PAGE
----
In 1821, two events occurred that would lead to the only chapter in U.S. history in which the nation would sue for peace with any of the Native American nations. Along the Platte River in Nebraska a comet was sighted, leaving a red trail behind it, and a child was born into the Sioux Nation. This was seen as an omen as chronicled in "The Heart of Everything That Is: The Untold Story of Red Cloud, An American Legend" by Bob Drury and Tom Clavin. The rise of Red Cloud to prominence is not just Sioux history but American history, too.
Simon & Schuster ($30).
When he was 4, Red Cloud lost his father to alcohol poisoning, which was at that time akin to being born out of wedlock in Victorian society. His mother then moved back to her people.
Red Cloud was taken under the wing of two prominent male family members to educate him in the ways of the warrior, hunter, tracker and, ultimately, leader. The advent of the horse and gun came next in helping to extend lands controlled or fought for. This further shaped Red Cloud's use of tactics in counting coup and distributing the spoils of victory throughout the village.
Another event that shaped Red Cloud was the advance of the white man and his broken promises. As settlers and soldiers continued moving into his territory, it forced Red Cloud to act. As a leader, he was shrewd. Displaying many traits admired in his society, he also knew the value of making the correct political moves through marriage, sponsorship of a highly placed medicine man and by distributing the prizes of a good hunt or from a victory against an enemy.
In the Sioux society, a good hunter or warrior was expected to help care for the poor, widows and orphans, and Red Cloud saw the value of providing for them. In battle he was a tactician who studied his opponent and would plan attacks accordingly. Red Cloud also studied the use of weapons so that he knew how best to neutralize or at least minimize his opponent's effectiveness. A favorite tactic was using small parties to lure bigger opponents into traps sprung by hidden forces.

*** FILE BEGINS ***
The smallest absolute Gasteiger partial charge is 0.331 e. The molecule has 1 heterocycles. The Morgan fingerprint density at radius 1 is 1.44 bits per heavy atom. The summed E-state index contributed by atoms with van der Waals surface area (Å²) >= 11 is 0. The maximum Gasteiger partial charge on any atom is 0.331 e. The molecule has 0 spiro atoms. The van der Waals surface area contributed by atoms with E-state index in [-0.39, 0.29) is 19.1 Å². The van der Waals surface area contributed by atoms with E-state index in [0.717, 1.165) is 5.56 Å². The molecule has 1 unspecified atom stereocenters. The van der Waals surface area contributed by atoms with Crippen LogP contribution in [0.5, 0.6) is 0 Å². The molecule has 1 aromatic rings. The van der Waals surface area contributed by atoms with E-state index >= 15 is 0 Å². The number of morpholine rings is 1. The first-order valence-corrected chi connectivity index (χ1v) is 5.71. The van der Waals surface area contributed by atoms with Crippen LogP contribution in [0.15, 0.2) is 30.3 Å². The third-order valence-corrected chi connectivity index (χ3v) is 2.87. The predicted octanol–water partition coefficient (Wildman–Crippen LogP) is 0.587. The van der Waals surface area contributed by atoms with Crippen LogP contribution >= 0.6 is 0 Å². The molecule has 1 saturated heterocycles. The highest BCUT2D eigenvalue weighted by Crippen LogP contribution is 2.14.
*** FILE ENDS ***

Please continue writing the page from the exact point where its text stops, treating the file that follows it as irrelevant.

In a period of just over 18 months, he had brought the U.S. Army to a standstill and could have possibly inflicted greater damage had he pressed his advantage. Even though he did not do that, it did force the United States to sue for peace and meet his demands, which included the closing of three forts.
As in earlier treaties, this was not a lasting one and was ultimately broken by the United States again, the difference now being that even Red Cloud recognized the futility of fighting. Red Cloud's later years were spent in the role of a statesman. He made many trips to Washington, D.C., to plead the case of his people and argue for better conditions. His legacy still lives among the Oglala Sioux with his son, grandson and great-grandson rising to become the leader.
The authors fall a bit short in the end. Much of the book details the outside influences such as a treaty ceremony in 1851, the construction and personnel of Fort Phil Kearny and the lengths to which the migration and changes from use of horse and gun were discussed.
While each of these things is of some importance to the story, none really makes up a significant portion of Red Cloud's life. For being a story on Red Cloud, there is too much additional detail that is not Red Cloud's untold story. Not much is known of Red Cloud in part because the Oglala were very casual about written records and histories.
Many interesting things are discussed in detailing portions of Red Cloud's life, but too little of his war with the United States is told, with the exception of his initial victory. With an abundance of sources available during this time one would think that it would merit better than an honorable mention.
Robert Ursin (email@example.com) is a freelance writer living in the South Hills.